The secret to success: Just. Show. Up.

As anyone who’s spent much time with me can attest, I am neither particularly athletic nor someone who could accurately be described as much of a “go-getter.” I’m sort of medium at most things I do. I might refer to my ability level as “serviceable” if I felt extra confident in a given skill, but the label of “expert,” in my case, could really only be applied to activities like napping and selecting pizza toppings.

Don’t get me wrong; I like doing stuff. I like skiing and climbing and, in order to keep Vitamin D deficiency at bay, I’ll even run if the mood hits me right. The problem with any activity worth doing is that it’s often associated with phrases like “gale force winds” and “well below freezing.”

Let me take this opportunity to remind you that this photo was taken in a state with, statistically, 300 days of sunshine.
Let me take this opportunity to remind you that this photo was taken in a state with, statistically, 300 annual days of sunshine.

The thing is, it doesn’t have to be fun to be fun, and usually those weather descriptors are much more unpleasant than the conditions themselves. That’s why the hardest part is just showing up. It’s putting your gear the car the night before, getting up before sunrise to drive to the mountains, and pulling up at the parking lot.

And then it’s getting out of the car.

This presented a challenge for my mother and me when we arrived at Eldora Ski Area this morning for what we’d assured ourselves would be a leisurely day. Forecasters were calling for sixty mile-per-hour gusts at Eldora, and despite watching the sorts of plumes you see jetting off the summit of K2 all the way up the canyon, we willed ourselves to continue the drive.

“Look!” I’d say, “I think the sun’s trying to come out!”

It wasn’t, and by the time we pulled up at what I assume was the parking lot, visibility had deteriorated.

As we debated the respective merits of skiing versus fleeing, two crusty old-timers, the kinds of geezers who already have a goggle tan in January, marched back up to their truck and flung their skis in the back.

“No way,” I heard one of them say. I pictured them heading to a diner for breakfast instead, which is where I thought I’d very much like to be at that moment.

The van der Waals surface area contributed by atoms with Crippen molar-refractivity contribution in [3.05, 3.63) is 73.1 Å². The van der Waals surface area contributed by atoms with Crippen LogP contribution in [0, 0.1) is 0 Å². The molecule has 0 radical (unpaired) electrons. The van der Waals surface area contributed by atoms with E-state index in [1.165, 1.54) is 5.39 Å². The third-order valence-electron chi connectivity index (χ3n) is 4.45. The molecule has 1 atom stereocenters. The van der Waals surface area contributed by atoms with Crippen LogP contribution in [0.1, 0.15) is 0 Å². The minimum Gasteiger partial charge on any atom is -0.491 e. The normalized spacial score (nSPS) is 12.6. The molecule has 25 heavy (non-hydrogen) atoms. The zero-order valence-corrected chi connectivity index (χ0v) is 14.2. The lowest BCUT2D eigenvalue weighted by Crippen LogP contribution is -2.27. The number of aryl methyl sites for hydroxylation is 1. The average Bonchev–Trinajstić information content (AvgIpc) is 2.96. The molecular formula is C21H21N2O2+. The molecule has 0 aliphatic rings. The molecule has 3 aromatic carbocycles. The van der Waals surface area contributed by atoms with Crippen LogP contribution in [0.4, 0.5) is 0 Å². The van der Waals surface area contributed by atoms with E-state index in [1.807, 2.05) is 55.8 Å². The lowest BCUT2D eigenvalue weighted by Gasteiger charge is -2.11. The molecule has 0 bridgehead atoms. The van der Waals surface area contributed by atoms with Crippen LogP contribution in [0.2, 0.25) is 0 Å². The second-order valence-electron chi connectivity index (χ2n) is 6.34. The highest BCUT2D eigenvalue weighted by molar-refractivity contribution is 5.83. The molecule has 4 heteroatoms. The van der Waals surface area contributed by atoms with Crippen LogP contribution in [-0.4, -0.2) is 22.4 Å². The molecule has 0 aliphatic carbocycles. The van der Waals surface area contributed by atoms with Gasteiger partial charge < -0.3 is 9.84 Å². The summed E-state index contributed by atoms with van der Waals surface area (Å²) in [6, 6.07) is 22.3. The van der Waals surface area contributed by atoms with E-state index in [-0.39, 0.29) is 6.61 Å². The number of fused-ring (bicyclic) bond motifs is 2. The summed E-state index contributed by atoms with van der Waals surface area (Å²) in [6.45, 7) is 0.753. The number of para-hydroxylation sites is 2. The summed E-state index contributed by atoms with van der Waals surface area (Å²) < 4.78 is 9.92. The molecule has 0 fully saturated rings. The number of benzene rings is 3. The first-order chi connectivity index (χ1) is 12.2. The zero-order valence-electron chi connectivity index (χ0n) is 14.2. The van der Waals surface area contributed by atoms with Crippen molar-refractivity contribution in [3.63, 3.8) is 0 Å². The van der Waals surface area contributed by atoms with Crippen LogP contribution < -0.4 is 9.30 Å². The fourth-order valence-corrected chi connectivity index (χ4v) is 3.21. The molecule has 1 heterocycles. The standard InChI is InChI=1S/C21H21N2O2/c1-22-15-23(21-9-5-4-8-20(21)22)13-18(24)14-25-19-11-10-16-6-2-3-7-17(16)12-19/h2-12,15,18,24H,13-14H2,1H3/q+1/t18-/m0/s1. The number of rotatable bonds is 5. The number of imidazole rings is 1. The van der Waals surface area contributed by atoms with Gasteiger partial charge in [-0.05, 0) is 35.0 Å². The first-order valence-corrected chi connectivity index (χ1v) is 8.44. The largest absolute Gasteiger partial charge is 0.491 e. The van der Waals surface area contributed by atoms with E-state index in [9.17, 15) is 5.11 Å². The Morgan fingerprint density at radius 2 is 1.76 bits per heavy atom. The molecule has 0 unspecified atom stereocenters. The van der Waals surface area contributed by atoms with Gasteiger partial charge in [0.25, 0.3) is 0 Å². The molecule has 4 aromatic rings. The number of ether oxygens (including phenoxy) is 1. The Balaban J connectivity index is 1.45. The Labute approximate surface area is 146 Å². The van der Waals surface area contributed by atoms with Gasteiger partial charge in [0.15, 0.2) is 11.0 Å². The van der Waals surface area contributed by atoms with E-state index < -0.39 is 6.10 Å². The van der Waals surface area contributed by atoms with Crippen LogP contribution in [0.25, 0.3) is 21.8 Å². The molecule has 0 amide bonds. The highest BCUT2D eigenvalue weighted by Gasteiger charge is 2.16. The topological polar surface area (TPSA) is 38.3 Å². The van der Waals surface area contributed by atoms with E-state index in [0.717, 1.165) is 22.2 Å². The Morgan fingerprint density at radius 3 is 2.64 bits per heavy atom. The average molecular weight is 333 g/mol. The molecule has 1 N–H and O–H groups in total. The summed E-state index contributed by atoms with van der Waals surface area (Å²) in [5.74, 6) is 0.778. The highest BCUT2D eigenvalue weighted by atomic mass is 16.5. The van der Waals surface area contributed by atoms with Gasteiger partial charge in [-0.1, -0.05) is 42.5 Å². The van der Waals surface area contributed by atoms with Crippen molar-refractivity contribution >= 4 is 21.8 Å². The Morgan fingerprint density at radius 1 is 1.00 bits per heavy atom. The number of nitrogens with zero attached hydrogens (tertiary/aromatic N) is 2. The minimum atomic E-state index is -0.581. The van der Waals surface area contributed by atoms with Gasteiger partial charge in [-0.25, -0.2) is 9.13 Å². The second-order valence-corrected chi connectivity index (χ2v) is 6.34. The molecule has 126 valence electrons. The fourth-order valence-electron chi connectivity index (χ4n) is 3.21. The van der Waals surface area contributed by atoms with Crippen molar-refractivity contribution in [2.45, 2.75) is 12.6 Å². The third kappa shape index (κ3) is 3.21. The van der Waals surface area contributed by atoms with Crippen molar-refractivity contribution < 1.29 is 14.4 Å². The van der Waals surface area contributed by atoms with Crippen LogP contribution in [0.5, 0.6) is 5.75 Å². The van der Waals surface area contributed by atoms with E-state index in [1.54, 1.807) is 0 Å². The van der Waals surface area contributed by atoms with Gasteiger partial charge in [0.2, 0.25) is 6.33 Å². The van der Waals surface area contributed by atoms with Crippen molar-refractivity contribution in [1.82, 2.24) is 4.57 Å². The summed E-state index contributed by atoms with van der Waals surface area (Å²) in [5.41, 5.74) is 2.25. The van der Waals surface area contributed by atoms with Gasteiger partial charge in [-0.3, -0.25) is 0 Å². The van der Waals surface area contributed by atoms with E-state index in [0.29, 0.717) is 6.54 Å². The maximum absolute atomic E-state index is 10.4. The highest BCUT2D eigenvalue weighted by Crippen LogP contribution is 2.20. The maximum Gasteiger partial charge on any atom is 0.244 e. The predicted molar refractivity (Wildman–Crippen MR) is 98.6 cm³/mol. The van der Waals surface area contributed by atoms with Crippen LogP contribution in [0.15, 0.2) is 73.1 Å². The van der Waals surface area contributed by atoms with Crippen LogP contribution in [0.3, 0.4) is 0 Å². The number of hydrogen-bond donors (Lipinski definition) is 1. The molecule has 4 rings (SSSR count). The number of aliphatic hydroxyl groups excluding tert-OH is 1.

Ever stalwart, I donned my turtle fur and arctic-quality mittens for a day of ski chicken.
Ever stalwart, I donned my turtle fur and arctic-quality mittens for a day of ski-chicken.

For reasons still undetermined, we eventually talked ourselves into taking a few runs. A ski patroller friend had given her some passes, so the pressure wrought by expensive lift tickets was off. I pictured the self-loathing that would accompany my biscuits and gravy, the diner special with which I had already mentally replaced skiing, and put on my boots.

It was about as bad as we pictured. The wind had formed thick slabs on parts of the few open runs, exposing rocks, ice, and other potential hazards on any line you might consider. We could hear blasting in the next bowl, which made me momentarily glad we’d chosen to ski at the resort, where someone else’s job is to make sure you’re not caught in an avalanche. The whole thing was fairly miserable, which meant it was also kind of fun.

Still, we’d shown up, and we were determined to make the most of it, or at least to not be the first to admit defeat. Each time we arrived at the relatively calm base, we’d play a game of ski-chicken, in which each participant pretends to want to take another run.

Unfortunately for me, my mom is kind of a badass, leaving behind graceful tracks on terrain I practically have to survival-ski. I was not going to bluff my way out of this.

At some point, swirling snow gave way to a literal white-out, and my-mother-the-badass pulled up at a stand of trees to more effectively cover her face.

A "bad" day of skiing is still pretty good.
A “bad” day of skiing is still pretty good.

“That was ri-god-damn-diculous,” she announced as I skied up beside her, her voice muffled by fleece and mittens. Without breaking a cardinal rule of skiing—never declare a “last run,” thereby guaranteeing an injury that will render this your last run of the season—we had called it.

We skied back to the relatively empty parking lot, feeling gratified. We hadn’t skied anything super gnarly, and we hadn’t stayed out until last chair, but we had done the hardest part: we overcame the siren call of diner breakfast, we got out of the car, and we put on our skis.

We showed up, and the rest was pretty fun.


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